The Public Company Accounting Oversight is prepared to defend its regulatory approach until it hears more specific evidence to suggest something is awry, according to remarks at a recent public meeting.

At a gathering of its Investor Advisory Group, PCAOB Chairman Jim Doty said he was prepared to meet with the U.S. Chamber of Commerce’s Center for Capital Markets Competitiveness, but he wanted the chamber to produce preparers who could discuss their own direct experiences that reflect the complaints the chamber outlined in a 19-page letter calling on the PCAOB to reconsider its inspections approach.

“The ground rules for meetings is we should have people who had actually experienced the issues being discussed (in the letter),” Doty said. “Hearsay is not helpful. We want to know where preparers really have been engaged with auditors and have incidents and details to report that should cause us, the regulators, or the audit firms to consider the process of internal control auditing.”

SEC Chief Accountant Jim Schnurr also addressed the IAG to say he and Doty had met previously with representatives of the Chamber organization to discuss their concerns. Schnurr said regulators told the chamber: “To address the concerns, we would need to get very granular about the fact patterns.”

There could be any number of potential problems to explore, Schnurr said, with auditing standards, execution by auditors, interpretation of standards by auditors or the inspection teams, guidance given to auditors from their firms, or in the interplay of auditing standards with SEC guidance to management. “The only way to understand would be to get very specific fact patterns from preparers, where their control structure was, and where they were having issues with auditors.”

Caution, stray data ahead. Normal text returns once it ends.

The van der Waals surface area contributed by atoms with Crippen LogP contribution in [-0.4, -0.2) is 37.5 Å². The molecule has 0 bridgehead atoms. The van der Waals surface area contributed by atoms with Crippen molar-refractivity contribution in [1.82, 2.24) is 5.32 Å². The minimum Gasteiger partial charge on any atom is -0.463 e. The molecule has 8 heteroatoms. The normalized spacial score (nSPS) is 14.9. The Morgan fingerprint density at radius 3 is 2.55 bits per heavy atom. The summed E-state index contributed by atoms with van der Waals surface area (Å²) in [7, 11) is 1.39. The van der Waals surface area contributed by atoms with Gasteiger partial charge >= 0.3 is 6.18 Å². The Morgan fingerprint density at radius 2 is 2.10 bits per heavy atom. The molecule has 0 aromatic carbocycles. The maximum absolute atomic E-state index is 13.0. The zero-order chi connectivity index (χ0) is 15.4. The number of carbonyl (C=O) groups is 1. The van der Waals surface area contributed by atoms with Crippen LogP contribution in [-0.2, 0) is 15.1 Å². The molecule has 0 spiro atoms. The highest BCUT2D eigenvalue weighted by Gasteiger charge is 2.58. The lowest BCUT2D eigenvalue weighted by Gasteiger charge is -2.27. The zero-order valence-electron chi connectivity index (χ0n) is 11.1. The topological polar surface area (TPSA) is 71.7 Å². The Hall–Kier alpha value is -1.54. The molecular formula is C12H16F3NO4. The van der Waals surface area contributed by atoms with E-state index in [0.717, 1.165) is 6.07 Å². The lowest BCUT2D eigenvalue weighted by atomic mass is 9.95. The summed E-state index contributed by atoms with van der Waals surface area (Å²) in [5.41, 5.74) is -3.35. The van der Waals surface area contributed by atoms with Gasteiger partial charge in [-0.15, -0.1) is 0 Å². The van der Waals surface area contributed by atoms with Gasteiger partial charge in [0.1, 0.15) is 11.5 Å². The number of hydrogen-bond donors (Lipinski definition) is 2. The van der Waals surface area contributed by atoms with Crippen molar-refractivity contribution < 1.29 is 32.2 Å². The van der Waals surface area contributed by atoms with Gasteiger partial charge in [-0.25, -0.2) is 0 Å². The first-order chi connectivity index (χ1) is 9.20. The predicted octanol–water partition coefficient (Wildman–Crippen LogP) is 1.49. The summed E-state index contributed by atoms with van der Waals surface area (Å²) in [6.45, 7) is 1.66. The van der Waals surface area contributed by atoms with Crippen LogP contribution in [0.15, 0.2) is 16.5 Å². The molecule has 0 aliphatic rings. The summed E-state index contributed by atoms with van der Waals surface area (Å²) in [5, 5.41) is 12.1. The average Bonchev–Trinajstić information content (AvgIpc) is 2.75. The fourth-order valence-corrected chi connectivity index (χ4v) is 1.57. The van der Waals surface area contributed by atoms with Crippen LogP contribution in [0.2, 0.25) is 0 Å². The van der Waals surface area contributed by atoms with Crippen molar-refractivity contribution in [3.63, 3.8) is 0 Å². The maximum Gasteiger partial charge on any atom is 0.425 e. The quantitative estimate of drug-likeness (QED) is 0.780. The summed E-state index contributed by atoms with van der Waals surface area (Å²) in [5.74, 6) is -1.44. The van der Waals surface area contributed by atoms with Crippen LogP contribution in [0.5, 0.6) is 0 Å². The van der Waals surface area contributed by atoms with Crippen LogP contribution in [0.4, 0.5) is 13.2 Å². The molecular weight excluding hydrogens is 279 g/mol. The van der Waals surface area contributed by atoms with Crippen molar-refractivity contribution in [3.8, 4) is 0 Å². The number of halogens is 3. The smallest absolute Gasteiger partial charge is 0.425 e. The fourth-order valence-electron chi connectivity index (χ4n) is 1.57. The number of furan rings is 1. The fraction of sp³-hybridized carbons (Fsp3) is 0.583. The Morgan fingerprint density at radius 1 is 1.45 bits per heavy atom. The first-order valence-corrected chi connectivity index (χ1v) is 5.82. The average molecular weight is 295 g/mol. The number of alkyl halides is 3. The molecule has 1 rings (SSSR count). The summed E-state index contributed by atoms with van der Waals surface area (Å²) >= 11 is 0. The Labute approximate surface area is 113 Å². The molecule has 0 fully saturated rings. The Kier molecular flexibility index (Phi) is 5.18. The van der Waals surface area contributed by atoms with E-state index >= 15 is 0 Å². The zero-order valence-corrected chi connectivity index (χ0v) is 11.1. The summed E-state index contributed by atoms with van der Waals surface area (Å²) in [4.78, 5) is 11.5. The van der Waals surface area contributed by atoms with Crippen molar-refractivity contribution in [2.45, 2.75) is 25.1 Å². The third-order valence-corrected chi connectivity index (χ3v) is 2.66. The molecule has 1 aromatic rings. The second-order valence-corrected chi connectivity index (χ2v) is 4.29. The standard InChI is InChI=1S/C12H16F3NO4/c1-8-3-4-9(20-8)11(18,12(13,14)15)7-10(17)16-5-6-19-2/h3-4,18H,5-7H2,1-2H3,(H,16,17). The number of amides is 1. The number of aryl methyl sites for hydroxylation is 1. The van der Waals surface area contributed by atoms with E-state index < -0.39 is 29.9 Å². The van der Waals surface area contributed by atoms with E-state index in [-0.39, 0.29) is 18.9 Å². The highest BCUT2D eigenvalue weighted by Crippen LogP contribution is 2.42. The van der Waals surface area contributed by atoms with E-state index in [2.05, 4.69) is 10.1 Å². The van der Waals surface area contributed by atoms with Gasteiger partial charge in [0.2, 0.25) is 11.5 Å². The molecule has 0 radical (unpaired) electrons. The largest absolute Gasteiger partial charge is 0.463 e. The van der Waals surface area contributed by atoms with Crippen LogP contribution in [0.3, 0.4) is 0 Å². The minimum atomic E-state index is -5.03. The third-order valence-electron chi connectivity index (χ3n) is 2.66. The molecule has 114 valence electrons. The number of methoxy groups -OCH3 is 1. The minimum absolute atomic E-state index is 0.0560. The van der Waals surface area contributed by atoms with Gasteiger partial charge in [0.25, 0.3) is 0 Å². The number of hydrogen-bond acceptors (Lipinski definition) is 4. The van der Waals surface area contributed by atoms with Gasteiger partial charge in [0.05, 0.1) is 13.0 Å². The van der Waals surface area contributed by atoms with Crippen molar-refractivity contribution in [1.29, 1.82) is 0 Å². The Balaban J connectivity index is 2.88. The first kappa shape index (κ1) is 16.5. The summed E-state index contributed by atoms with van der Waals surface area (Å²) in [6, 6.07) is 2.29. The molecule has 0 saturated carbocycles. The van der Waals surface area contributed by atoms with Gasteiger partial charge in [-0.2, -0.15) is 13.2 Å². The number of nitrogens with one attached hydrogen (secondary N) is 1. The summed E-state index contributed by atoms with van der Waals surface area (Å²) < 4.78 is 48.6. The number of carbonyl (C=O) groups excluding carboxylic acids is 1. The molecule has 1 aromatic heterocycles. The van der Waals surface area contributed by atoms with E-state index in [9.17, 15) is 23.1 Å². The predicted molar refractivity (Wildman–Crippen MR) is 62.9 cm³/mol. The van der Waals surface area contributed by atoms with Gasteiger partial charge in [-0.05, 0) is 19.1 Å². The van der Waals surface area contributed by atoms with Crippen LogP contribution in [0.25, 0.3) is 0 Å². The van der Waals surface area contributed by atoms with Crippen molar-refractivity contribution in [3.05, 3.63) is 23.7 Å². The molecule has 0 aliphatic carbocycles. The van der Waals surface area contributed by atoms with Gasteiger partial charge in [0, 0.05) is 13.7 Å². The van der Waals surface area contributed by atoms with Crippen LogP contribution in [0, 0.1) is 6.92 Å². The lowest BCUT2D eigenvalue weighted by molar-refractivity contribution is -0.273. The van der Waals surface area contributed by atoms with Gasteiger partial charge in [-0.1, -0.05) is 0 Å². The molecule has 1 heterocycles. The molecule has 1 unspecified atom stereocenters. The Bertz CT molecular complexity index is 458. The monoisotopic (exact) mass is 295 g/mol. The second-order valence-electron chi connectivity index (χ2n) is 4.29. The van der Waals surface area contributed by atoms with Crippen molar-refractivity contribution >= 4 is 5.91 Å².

Helen Munter, director of registration and inspections for the PCAOB, told the IAG while not all inspection reports are published from the 2014 cycle, deficiencies in internal control audits in particular continue to be worrisome. “We saw some improvement at certain firms, but deficiencies are still high.” The auditing standard governing the internal control audit, Auditing Standard No. 5, has been in effect since 2007, she noted. “It has not changed,” she said. “Nor have our expectations about the audit work changed. But there continue to be challenges.”

Some auditors continue to apply an approach that is too mechanical and not adequately tailored toward risk, said Munter. “That, of course, can lead to an ineffective audit,” she said. The most common problems for auditors, she said is in understanding a company’s flow of transactions, testing of management review controls, and testing of system-generated reports or data.

The Chamber of Commerce and the PCAOB did not immediately report on the outcome of their planned session to discuss the concerns raised by the chamber in its unsolicited letter to the PCAOB.